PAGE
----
I’ve recently had the good fortune of being asked to build several new projects in and around the village where I live: San Marcos La Laguna, Guatemala, and also of meeting a talented carpenter and architect, Steve Selby.

The upshot of which is that I am able to offer an informal internship to people interested in getting hands-on natural building experience.

The internship would be a great way to learn natural building techniques on very original and experimental buildings, with some talented and experienced folk, in a very beautiful place, with a great community of both foreign and local residents. It also provides the opportunity to learn both Spanish and a very transferable trade at a time when natural building is booming, and in a place where building codes are thankfully still a long way off!

I’ll need to flesh out the description a little but in short I’d need someone who could offer their assistance five days a week, for six hours a day. Tasks would include site visits, supervision, documentation, drafting (both hand drawn and computers) and accounting.

You needn’t be a specialist or have a ton of experience but, to make it worthwhile for yourself and our team here, you’d need to be walking fit, independent, flexible, have basic computer skills, and of course be willing to get stuck in and learn whenever possible. Minimum commitment would be six months.

I may be able to offer some kind of accommodation later in the year, although currently our space is limited. A rustic one-bedroom house here rents for about $100 a month, although you can sometimes get free rent for house-sitting, especially during the rainy season (May-October).

If you’d like to know more, please send me a message!

Thanks, Charlie

Building with Cane – Arundo Donax

It’s not bamboo but looks like it.

It’s great stuff for cheap building – plane old cane embedded in mud, it can last up to 60 years.

Lots of folk around here (Guatemala) use it for cheap fencing but it rots fast, breeds woodworm and can look grim fast.

Much better in a bajareque earthen wall. For maximum hardiness, harvest only mature stalks on the full moon.

It’s not all good though – it grows so fast, burns when dry and the roots are fire resistant so it’s often responsible for spreading big fires and also for spreading like the wildfire resistant weed it is.

Arundo donax – Wikipedia, the free encyclopedia.

Bajareque Cabin Build – Part 3

Bajareque Walls and Earthen Plasters

Ventura, a local expert in traditional natural building, mounds up sifted dirt for the earth mortar, excavated directly from where we’re building. The rocks in the background will also help fill the walls.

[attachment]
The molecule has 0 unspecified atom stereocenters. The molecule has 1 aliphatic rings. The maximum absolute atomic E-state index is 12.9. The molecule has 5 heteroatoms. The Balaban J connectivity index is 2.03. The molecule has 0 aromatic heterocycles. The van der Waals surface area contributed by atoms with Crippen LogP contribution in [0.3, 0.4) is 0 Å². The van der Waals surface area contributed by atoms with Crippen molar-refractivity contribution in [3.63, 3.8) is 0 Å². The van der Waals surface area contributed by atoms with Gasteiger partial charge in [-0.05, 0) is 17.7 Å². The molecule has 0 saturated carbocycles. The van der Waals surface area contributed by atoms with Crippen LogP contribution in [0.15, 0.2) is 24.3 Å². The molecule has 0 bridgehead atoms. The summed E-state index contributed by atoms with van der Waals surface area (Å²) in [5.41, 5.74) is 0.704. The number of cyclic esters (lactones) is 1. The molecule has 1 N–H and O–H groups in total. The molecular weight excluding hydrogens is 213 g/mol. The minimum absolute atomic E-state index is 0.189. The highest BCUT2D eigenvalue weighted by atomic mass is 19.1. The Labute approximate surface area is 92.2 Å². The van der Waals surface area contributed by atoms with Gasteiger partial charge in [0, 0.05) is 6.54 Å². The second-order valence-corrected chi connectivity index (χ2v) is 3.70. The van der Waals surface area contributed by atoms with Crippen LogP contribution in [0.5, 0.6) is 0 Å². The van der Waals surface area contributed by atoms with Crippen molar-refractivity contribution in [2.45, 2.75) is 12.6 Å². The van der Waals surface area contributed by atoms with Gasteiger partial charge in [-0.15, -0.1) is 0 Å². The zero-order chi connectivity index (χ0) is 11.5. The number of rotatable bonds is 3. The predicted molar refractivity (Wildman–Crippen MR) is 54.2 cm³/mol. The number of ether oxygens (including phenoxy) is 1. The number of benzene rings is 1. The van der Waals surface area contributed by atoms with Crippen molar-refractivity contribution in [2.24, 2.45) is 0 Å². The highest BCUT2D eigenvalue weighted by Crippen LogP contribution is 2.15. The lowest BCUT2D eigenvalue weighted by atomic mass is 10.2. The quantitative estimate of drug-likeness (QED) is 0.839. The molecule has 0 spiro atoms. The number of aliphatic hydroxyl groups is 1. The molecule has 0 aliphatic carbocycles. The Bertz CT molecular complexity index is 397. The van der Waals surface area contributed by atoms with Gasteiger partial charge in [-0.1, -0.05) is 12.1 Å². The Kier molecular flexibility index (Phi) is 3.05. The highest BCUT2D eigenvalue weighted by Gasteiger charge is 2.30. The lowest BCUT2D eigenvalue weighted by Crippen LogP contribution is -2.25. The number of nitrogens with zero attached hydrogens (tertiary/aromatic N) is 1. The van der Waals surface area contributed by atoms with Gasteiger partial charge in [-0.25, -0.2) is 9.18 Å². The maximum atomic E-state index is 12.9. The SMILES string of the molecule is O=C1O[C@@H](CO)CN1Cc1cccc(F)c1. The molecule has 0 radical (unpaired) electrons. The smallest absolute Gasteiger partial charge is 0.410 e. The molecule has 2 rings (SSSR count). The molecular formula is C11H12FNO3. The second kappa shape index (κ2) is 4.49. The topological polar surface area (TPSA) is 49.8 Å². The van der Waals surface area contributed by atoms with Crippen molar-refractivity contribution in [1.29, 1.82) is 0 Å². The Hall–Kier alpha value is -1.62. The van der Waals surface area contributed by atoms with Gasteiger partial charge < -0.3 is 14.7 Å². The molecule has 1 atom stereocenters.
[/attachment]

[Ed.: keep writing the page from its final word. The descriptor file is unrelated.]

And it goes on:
An end-section of the wall. From left to right we have the door-frame, well oiled, a wooden spacer to separate the door-frame from the corner post, and the corner post, to which the lengths of bamboo (note that this bamboo isn’t hollow in its middle) have been strapped using both a local vine and some sisal string.

The wall goes up – with this method we placed about 50cm of rock and then flung the earth mortar at it using a trowel. The mortar contains sifted earth, pine needles and pumice sand.

Hands are the best weapon for flinging mud, and it works best with an opponent:
The higher up you go, the less you can fling as it shakes the whole structure – instead it works better to lay the mortar, place a rock in the mortar and then push more mortar to cover the rock and the bamboo.

The window frames – oiled cypress boards, to be filled later:

A trowel helps for the details:

This stuff is magic – pads of prickly pear cactus (known locally as nixte’en – nish-teh-unh – also tuna, or nopal), sliced and diced into 1″ cubes then fermented in water for one week:

After a week, strain out the scum and floating debris, and you’re left with an extraordinary transparent gel that works as an excellent binder and waterproofing agent for natural plasters. The gel lasts for up to a month before losing its strength.

But be careful not to lose it all – if you happen to slop even a little of it over the edge of the container, it’ll start pulling the rest of it with it and in seconds a giant transparent snake of goop will slide itself out onto the floor. It reminded me of the special effects in the movie “The Abyss”.

Applying the 1st coat of plaster:

We used local clay (25%), sifted horse poop (20%), 1/4″ white pumice sand (55%) and prickly pear juice. It smelt pretty foul at first but the odor soon disappeared.

Beautiful.

On the outside we put a lime and prickly-pear juice render to prevent rain-splash damage near the base of the wall. The earthen plaster above it comes from recycled adobe bricks, which provide a near-perfect earthen plaster ready mix! We just added a bit of sifted horse poop (for the fibre) and some prickly-pear juice (for adhesion).

A stick insect enjoying the earthen tones:

Thanks for visiting, see my next post for more.